Entity Descriptor Pattern in .NET
by Kevin Koch

When developing applications of a more complex nature your role as an architect or senior developer is to create reusable patterns that your development team can implement and follow. Even if the application is not an enterprise level piece of software, having clean patterns in place make your development and code implementation much smoother and easier to follow.

The reason for these patterns is very important: Each developer will of course have their own way of implementing certain things; it’s the nature of a human being to do things the best way they see fit. While each developer may have a perfectly acceptable method of implementation the fact remains that they will all be individually different, and that can create confusion in the code.

As the architect your job is to ensure the development team sticks within certain boundaries of coding and the way to achieve that is through patterns. The key to adoption within the team is to brainstorm and discuss certain implementation strategies. Then a decision is made based on the collective ideas from the team and a pattern is created that all developers will then follow.

The pattern itself shouldn’t be considered as the ultimate way to implement certain chunks of code but rather be perceived as a best effort and most importantly a uniform way of defining code segments.

That being said the purpose of this tutorial is to take a common pattern found in almost any application and define it in a simple and reusable fashion using Object Oriented (OO) techniques. The pattern we will look at relates directly to database modelling and representing single entities of information once they have been extracted from a data store.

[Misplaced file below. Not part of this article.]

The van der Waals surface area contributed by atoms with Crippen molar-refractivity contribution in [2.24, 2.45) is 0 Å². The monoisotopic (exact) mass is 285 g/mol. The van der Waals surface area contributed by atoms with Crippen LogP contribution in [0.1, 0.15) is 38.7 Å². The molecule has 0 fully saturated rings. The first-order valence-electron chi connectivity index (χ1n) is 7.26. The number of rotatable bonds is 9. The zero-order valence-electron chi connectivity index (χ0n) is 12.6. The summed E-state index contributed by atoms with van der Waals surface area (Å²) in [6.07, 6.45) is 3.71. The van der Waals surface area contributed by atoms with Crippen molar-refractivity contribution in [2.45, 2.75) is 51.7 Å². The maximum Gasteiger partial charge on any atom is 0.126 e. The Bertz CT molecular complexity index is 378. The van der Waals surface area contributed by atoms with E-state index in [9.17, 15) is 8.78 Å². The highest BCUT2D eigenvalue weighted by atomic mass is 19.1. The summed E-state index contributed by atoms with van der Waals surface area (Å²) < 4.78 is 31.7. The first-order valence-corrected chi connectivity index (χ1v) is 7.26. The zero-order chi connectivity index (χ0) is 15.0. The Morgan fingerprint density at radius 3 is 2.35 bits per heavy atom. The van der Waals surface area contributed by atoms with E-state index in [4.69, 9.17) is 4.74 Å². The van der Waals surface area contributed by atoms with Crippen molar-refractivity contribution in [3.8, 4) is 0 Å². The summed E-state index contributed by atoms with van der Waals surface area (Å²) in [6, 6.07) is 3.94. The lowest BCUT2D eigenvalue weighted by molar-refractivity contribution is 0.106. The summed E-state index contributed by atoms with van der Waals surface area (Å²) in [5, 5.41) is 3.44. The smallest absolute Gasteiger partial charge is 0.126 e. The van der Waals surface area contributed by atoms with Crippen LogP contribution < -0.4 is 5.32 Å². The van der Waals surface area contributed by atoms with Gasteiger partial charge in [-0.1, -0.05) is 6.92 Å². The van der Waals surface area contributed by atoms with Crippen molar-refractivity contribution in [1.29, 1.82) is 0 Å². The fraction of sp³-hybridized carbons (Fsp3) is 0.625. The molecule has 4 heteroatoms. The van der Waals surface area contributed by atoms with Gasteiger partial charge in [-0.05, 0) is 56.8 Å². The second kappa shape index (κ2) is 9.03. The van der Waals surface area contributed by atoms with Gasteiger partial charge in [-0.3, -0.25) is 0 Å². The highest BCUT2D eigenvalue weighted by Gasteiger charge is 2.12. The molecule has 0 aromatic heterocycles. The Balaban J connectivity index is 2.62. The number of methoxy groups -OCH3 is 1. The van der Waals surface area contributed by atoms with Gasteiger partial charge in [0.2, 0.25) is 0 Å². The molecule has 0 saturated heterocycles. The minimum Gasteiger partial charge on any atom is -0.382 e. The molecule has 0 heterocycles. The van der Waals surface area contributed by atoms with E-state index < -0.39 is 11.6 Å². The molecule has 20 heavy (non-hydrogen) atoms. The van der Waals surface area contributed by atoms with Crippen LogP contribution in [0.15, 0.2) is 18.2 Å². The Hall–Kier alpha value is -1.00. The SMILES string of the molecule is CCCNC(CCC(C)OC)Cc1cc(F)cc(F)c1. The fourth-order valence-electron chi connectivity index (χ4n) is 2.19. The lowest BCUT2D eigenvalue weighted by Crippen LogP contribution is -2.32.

The goal is to map an object to a database record and use OO techniques to make a developers life easier when working with these objects. For this tutorial we will use ASP.NET to implement an example application although the code and pattern can be applied to any .NET project type.

Note: ASP.NET running version 1.1 is required for this tutorial. Both VB.NET and C# code samples will be provided

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Kevin Koch

Kevin KochKevin Koch is a senior software engineer with over 8 years experience designing and architecting primarily web based applications. Fresh out of college during the nineties he co-founded Task Solutions and developed several projects with the then popular classic ASP.

During the Dot Com boom Kevin left his position as president and joined a new venture to build an enterprise insurance claim system build upon J2EE technology. After the Dot Com crash Kevin schooled himself to become an expert with .NET technology and is currently freelancing his ASP.NET skills to build enterprise n-tier frameworks using advanced OO methodologies.

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